Description:

FIELD OF THE INVENTION

This invention pertains to trash compactors and trash compactor mechanisms for use in restaurant dining rooms, kitchens and the like that periodically compact trash into a trash receptacle at the bottom of the unit.

BACKGROUND

Trash compactors are useful because they reduce the frequency that a particular trash collection unit needs to be emptied and they reduce the overall volume of trash collected. For example, in restaurant dining rooms, the principle components of the waste are napkins, sandwich wrappers, paper cups and food waste. In a typical fast food restaurant, patrons can fill a trash container with these low density item quickly. The trash container, filled with low density waste, needs to be emptied by an employee more frequently and such trash fills up a dumpster or other collection unit more rapidly. In contrast, a dining room trash compaction unit is filled up by patrons over a longer period of time and produces a higher-density waste. Thus, trash compaction units need to be emptied by employees less often and a single dumpster can hold more waste. This reduces costs.

Most trash compactors share a basic design; a horizontal platen is pressed downwards to compress trash into a receptacle at the bottom of the trash compactor. One point of difference among trash compactor designs is in the mechanism used to actuate the platen. For example, in U.S. Pat. No. 6,367,377 to Gawley et al., a scissors-type mechanism is operated by a horizontal screw actuator. One set of feet are connected to the platen and another set of feet slide in a pair of tracks or on a rack-and pinion of the platen. As the platen is forced downward to compress the trash, the screw experiences ever increasing bending moments and the forces from the scissors mechanism on the platen are applied in an increasingly asymmetric manner. The parts of the mechanism need to be beefier to compensate for this disposition of forces. Further, there is a chance that debris might become lodged between the sliding feet and the rack-and-pinion mechanism in the platen, which would jam the mechanism. Another typical prior art design is found in U.S. Pat. No. 4,100,850 to Wolbrink et al., where the electric motor powering the compacting mechanism moves up and down with the compacting mechanism. This type of design puts undue stress on the electrical leads as they flex to follow the motor through the compaction cycle and the platen does not follow a perfectly vertical path. U.S. Pat. No. 4,024,806 to Weeks et al. describes a trash compactor that requires two vertical screws to drive the compacting mechanism and stabilize the platen.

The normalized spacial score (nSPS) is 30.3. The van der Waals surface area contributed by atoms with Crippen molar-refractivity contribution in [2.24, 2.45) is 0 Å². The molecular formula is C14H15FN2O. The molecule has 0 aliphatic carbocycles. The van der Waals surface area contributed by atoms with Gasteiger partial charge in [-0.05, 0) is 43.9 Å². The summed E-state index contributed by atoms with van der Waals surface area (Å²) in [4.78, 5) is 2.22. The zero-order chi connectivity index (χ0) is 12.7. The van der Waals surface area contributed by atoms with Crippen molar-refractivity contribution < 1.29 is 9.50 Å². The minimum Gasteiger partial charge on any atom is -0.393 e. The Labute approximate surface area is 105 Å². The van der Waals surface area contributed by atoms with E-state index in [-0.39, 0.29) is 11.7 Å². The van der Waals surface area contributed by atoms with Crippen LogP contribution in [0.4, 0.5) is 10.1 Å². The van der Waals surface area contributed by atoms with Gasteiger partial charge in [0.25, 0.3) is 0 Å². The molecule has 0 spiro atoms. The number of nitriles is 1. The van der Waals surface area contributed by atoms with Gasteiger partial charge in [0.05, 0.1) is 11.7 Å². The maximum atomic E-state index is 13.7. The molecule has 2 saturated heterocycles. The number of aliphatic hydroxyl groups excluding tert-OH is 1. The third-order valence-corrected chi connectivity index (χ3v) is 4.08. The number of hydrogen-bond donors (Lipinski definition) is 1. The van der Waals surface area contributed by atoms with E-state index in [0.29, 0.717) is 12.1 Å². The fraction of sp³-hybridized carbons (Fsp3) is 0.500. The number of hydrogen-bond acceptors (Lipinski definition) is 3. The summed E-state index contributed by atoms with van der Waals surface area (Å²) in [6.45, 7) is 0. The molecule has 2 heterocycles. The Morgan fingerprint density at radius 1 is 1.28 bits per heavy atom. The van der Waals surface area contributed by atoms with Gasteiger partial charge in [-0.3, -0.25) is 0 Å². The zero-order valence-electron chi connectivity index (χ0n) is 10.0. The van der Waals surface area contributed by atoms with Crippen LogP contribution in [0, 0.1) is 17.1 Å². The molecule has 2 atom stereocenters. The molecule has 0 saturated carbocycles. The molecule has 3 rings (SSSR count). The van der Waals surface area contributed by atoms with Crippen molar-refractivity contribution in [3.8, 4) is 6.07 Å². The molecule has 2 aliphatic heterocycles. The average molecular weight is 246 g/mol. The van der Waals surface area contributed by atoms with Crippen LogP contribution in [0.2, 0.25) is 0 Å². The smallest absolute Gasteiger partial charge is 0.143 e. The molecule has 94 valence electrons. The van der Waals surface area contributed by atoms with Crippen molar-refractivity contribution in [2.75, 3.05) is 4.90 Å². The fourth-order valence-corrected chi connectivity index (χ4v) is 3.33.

What is desirable is for further trash compactor designs that reduce the chance of contaminating the compacting mechanism with trash, increase reliability and safety, and reduce cost.

SUMMARY

In a first aspect, there is an apparatus for compacting trash. The apparatus includes a compacting mechanism that has multiple sets of linkages that are connected by a simple hinge joint to the platen and to the frame of the apparatus. The linkages may be driven by a single vertical screw actuator. At least one set of linkages operates in a plane that is at an angle to the plane of another set of linkages. In one preferred embodiment, a single vertical screw actuator drives four sets of linkages, two of which are disposed in planes that are perpendicular, or normal, to the planes of the other two sets of linkages.

In another aspect, the sets of linkages are connected to the vertical screw actuator by a movable plate, which the screw actuator moves up and down. This connection of the sets of linkages to the movable plate may involve an additional linkage to each set of linkages.

Another embodiment involves a set of linkages attached to a drive mechanism to provide force to move the platen up and down. Another set of linkages is attached to the drive mechanism and two additional sets of linkages are attached to the frame of the embodiment at an angle to the first set of linkages to provide stability and balance to the platen.

Another aspect provides for a platen that includes a wide rim disposed around the bottom plate of the platen and may include an outward lip above the rim. The platen may also include one or more beveled edges to the bottom plate.

Another aspect provides for an inlet door, for a user to dispose of trash into the trash compactor, that can be opened by the user or by an inlet door opening mechanism. The inlet door opening mechanism may have a portion attached to the inlet door that moves with the inlet door and another portion, which may be attached to the frame, that does not need to move with the inlet door. This portion includes a motor and means to move the portion attached to the inlet door to open the inlet door or to allow the inlet door to close. A proximity sensor may be positioned near the inlet to detect the approach of a user, and one or more sensors may be disposed on the inlet door to detect whether the door is opened or closed.

Another aspect provides for a trash receptacle that may be wheeled out from the trash compactor and in which a compact block of compressed trash of manageable size and weight may be formed and easily removed.

The above summary of some example embodiments is not intended to describe each disclosed embodiment or every implementation of the invention.